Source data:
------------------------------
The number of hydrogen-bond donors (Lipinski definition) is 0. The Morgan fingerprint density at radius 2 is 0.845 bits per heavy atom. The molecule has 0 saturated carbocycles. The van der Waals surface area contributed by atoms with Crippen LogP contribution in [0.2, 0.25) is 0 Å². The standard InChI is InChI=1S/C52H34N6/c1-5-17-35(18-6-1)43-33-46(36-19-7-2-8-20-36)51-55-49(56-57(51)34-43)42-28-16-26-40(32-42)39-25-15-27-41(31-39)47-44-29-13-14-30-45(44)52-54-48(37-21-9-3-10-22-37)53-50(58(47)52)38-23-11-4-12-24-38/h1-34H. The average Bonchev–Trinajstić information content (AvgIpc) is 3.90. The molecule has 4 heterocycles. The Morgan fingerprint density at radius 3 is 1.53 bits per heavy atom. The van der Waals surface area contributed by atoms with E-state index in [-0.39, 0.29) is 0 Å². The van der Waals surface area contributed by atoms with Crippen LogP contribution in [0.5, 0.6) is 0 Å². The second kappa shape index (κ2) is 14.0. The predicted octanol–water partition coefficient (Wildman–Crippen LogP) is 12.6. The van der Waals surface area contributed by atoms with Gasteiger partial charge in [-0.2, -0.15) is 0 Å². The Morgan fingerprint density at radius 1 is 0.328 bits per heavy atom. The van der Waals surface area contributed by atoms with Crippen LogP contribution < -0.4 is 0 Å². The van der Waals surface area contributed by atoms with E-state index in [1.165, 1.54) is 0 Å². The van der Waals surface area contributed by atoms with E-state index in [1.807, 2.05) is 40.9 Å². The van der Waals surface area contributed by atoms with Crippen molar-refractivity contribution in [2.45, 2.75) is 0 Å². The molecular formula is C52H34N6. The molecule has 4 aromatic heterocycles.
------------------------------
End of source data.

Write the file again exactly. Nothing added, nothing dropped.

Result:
The number of hydrogen-bond donors (Lipinski definition) is 0. The Morgan fingerprint density at radius 2 is 0.845 bits per heavy atom. The molecule has 0 saturated carbocycles. The van der Waals surface area contributed by atoms with Crippen LogP contribution in [0.2, 0.25) is 0 Å². The standard InChI is InChI=1S/C52H34N6/c1-5-17-35(18-6-1)43-33-46(36-19-7-2-8-20-36)51-55-49(56-57(51)34-43)42-28-16-26-40(32-42)39-25-15-27-41(31-39)47-44-29-13-14-30-45(44)52-54-48(37-21-9-3-10-22-37)53-50(58(47)52)38-23-11-4-12-24-38/h1-34H. The average Bonchev–Trinajstić information content (AvgIpc) is 3.90. The molecule has 4 heterocycles. The Morgan fingerprint density at radius 3 is 1.53 bits per heavy atom. The van der Waals surface area contributed by atoms with E-state index in [-0.39, 0.29) is 0 Å². The van der Waals surface area contributed by atoms with Crippen LogP contribution in [0.5, 0.6) is 0 Å². The second kappa shape index (κ2) is 14.0. The predicted octanol–water partition coefficient (Wildman–Crippen LogP) is 12.6. The van der Waals surface area contributed by atoms with Gasteiger partial charge in [-0.2, -0.15) is 0 Å². The Morgan fingerprint density at radius 1 is 0.328 bits per heavy atom. The van der Waals surface area contributed by atoms with Crippen LogP contribution < -0.4 is 0 Å². The van der Waals surface area contributed by atoms with E-state index in [1.165, 1.54) is 0 Å². The van der Waals surface area contributed by atoms with E-state index in [1.807, 2.05) is 40.9 Å². The van der Waals surface area contributed by atoms with Crippen molar-refractivity contribution in [2.45, 2.75) is 0 Å². The molecular formula is C52H34N6. The molecule has 4 aromatic heterocycles.